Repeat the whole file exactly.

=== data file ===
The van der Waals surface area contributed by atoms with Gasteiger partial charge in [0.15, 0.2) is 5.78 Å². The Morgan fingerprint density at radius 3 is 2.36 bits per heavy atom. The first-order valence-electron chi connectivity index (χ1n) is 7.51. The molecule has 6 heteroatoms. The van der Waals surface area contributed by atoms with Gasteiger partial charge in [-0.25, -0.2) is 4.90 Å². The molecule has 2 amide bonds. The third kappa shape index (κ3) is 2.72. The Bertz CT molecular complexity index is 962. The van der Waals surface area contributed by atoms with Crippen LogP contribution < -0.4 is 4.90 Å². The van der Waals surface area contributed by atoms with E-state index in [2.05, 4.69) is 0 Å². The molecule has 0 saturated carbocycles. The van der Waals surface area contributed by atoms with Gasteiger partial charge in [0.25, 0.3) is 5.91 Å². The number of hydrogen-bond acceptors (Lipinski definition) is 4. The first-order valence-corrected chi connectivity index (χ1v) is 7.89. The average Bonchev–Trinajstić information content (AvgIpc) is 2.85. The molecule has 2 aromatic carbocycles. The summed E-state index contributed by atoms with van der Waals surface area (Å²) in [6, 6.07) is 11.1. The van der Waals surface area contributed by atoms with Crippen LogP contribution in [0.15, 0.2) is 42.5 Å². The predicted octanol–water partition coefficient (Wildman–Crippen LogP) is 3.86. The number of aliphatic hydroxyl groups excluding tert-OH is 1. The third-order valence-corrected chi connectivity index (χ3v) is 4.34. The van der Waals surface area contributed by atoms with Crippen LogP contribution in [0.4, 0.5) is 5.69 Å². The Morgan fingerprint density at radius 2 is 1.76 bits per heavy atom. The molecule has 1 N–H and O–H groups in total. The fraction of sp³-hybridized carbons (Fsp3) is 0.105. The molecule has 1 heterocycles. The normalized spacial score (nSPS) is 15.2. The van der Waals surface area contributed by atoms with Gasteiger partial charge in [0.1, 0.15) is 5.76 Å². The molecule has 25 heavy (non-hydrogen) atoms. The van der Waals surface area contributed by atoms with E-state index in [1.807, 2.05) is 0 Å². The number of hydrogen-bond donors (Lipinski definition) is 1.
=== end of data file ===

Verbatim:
The van der Waals surface area contributed by atoms with Gasteiger partial charge in [0.15, 0.2) is 5.78 Å². The Morgan fingerprint density at radius 3 is 2.36 bits per heavy atom. The first-order valence-electron chi connectivity index (χ1n) is 7.51. The molecule has 6 heteroatoms. The van der Waals surface area contributed by atoms with Gasteiger partial charge in [-0.25, -0.2) is 4.90 Å². The molecule has 2 amide bonds. The third kappa shape index (κ3) is 2.72. The Bertz CT molecular complexity index is 962. The van der Waals surface area contributed by atoms with Crippen LogP contribution < -0.4 is 4.90 Å². The van der Waals surface area contributed by atoms with E-state index in [2.05, 4.69) is 0 Å². The molecule has 0 saturated carbocycles. The van der Waals surface area contributed by atoms with Gasteiger partial charge in [0.25, 0.3) is 5.91 Å². The number of hydrogen-bond acceptors (Lipinski definition) is 4. The first-order valence-corrected chi connectivity index (χ1v) is 7.89. The average Bonchev–Trinajstić information content (AvgIpc) is 2.85. The molecule has 2 aromatic carbocycles. The summed E-state index contributed by atoms with van der Waals surface area (Å²) in [6, 6.07) is 11.1. The van der Waals surface area contributed by atoms with Crippen LogP contribution in [0.15, 0.2) is 42.5 Å². The predicted octanol–water partition coefficient (Wildman–Crippen LogP) is 3.86. The number of aliphatic hydroxyl groups excluding tert-OH is 1. The third-order valence-corrected chi connectivity index (χ3v) is 4.34. The van der Waals surface area contributed by atoms with Crippen LogP contribution in [0.4, 0.5) is 5.69 Å². The Morgan fingerprint density at radius 2 is 1.76 bits per heavy atom. The molecule has 1 N–H and O–H groups in total. The fraction of sp³-hybridized carbons (Fsp3) is 0.105. The molecule has 1 heterocycles. The normalized spacial score (nSPS) is 15.2. The van der Waals surface area contributed by atoms with Gasteiger partial charge in [0.1, 0.15) is 5.76 Å². The molecule has 25 heavy (non-hydrogen) atoms. The van der Waals surface area contributed by atoms with E-state index in [1.807, 2.05) is 0 Å². The number of hydrogen-bond donors (Lipinski definition) is 1.